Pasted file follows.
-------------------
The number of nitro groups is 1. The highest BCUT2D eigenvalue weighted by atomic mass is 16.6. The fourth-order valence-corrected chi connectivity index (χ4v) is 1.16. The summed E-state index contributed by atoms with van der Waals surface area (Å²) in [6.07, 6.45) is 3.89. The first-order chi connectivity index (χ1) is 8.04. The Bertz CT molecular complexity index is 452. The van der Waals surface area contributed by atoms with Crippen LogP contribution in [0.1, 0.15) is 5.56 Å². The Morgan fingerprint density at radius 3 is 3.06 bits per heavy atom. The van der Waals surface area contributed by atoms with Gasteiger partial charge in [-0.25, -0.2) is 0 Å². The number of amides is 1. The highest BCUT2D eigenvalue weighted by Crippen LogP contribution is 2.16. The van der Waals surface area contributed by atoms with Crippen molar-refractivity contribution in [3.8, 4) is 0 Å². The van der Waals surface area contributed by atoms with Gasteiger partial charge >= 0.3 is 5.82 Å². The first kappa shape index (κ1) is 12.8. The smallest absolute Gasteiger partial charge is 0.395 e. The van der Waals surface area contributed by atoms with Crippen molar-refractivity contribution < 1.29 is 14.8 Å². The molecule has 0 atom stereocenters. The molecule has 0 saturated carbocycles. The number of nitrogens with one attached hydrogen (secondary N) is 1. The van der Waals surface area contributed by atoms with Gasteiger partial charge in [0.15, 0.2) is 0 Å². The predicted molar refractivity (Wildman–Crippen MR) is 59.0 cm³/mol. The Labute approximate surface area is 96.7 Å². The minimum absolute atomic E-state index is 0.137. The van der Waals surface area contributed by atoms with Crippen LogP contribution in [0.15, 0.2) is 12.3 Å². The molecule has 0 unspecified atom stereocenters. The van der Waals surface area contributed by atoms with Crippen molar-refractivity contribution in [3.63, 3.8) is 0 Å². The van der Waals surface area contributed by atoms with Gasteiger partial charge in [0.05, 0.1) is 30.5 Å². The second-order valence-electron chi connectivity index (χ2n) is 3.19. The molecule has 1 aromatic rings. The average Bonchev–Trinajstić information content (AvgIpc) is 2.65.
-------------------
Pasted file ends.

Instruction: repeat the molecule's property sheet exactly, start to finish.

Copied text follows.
The number of nitro groups is 1. The highest BCUT2D eigenvalue weighted by atomic mass is 16.6. The fourth-order valence-corrected chi connectivity index (χ4v) is 1.16. The summed E-state index contributed by atoms with van der Waals surface area (Å²) in [6.07, 6.45) is 3.89. The first-order chi connectivity index (χ1) is 8.04. The Bertz CT molecular complexity index is 452. The van der Waals surface area contributed by atoms with Crippen LogP contribution in [0.1, 0.15) is 5.56 Å². The Morgan fingerprint density at radius 3 is 3.06 bits per heavy atom. The van der Waals surface area contributed by atoms with Gasteiger partial charge in [-0.25, -0.2) is 0 Å². The number of amides is 1. The highest BCUT2D eigenvalue weighted by Crippen LogP contribution is 2.16. The van der Waals surface area contributed by atoms with Crippen molar-refractivity contribution in [3.8, 4) is 0 Å². The van der Waals surface area contributed by atoms with Gasteiger partial charge >= 0.3 is 5.82 Å². The first kappa shape index (κ1) is 12.8. The smallest absolute Gasteiger partial charge is 0.395 e. The van der Waals surface area contributed by atoms with Crippen molar-refractivity contribution < 1.29 is 14.8 Å². The molecule has 0 atom stereocenters. The molecule has 0 saturated carbocycles. The number of nitrogens with one attached hydrogen (secondary N) is 1. The van der Waals surface area contributed by atoms with Gasteiger partial charge in [0.15, 0.2) is 0 Å². The predicted molar refractivity (Wildman–Crippen MR) is 59.0 cm³/mol. The Labute approximate surface area is 96.7 Å². The minimum absolute atomic E-state index is 0.137. The van der Waals surface area contributed by atoms with Crippen LogP contribution in [0.15, 0.2) is 12.3 Å². The molecule has 0 unspecified atom stereocenters. The van der Waals surface area contributed by atoms with Crippen molar-refractivity contribution in [3.63, 3.8) is 0 Å². The van der Waals surface area contributed by atoms with Gasteiger partial charge in [0.05, 0.1) is 30.5 Å². The second-order valence-electron chi connectivity index (χ2n) is 3.19. The molecule has 1 aromatic rings. The average Bonchev–Trinajstić information content (AvgIpc) is 2.65.